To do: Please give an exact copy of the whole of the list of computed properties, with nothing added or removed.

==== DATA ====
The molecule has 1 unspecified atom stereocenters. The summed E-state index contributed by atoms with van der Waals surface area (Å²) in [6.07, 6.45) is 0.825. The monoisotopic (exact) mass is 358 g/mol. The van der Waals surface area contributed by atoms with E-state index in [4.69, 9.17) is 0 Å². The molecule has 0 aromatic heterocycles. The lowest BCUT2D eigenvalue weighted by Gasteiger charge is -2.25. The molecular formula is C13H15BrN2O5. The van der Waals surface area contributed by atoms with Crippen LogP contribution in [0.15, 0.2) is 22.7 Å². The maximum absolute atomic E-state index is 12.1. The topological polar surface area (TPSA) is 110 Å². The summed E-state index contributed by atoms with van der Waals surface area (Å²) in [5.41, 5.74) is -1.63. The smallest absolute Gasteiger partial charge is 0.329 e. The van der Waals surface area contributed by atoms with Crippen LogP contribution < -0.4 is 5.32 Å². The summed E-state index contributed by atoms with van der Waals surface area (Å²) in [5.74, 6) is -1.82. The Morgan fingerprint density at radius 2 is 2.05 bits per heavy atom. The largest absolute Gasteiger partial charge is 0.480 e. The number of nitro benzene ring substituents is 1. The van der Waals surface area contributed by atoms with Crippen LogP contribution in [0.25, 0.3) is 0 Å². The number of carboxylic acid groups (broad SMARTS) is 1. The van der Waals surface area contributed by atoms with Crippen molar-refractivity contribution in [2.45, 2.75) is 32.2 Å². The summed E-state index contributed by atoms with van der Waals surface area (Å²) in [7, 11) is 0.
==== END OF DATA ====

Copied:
The molecule has 1 unspecified atom stereocenters. The summed E-state index contributed by atoms with van der Waals surface area (Å²) in [6.07, 6.45) is 0.825. The monoisotopic (exact) mass is 358 g/mol. The van der Waals surface area contributed by atoms with E-state index in [4.69, 9.17) is 0 Å². The molecule has 0 aromatic heterocycles. The lowest BCUT2D eigenvalue weighted by Gasteiger charge is -2.25. The molecular formula is C13H15BrN2O5. The van der Waals surface area contributed by atoms with Crippen LogP contribution in [0.15, 0.2) is 22.7 Å². The maximum absolute atomic E-state index is 12.1. The topological polar surface area (TPSA) is 110 Å². The summed E-state index contributed by atoms with van der Waals surface area (Å²) in [5.41, 5.74) is -1.63. The smallest absolute Gasteiger partial charge is 0.329 e. The van der Waals surface area contributed by atoms with Crippen LogP contribution < -0.4 is 5.32 Å². The summed E-state index contributed by atoms with van der Waals surface area (Å²) in [5.74, 6) is -1.82. The Morgan fingerprint density at radius 2 is 2.05 bits per heavy atom. The largest absolute Gasteiger partial charge is 0.480 e. The number of nitro benzene ring substituents is 1. The van der Waals surface area contributed by atoms with Crippen LogP contribution in [0.25, 0.3) is 0 Å². The number of carboxylic acid groups (broad SMARTS) is 1. The van der Waals surface area contributed by atoms with Crippen molar-refractivity contribution in [2.45, 2.75) is 32.2 Å². The summed E-state index contributed by atoms with van der Waals surface area (Å²) in [7, 11) is 0.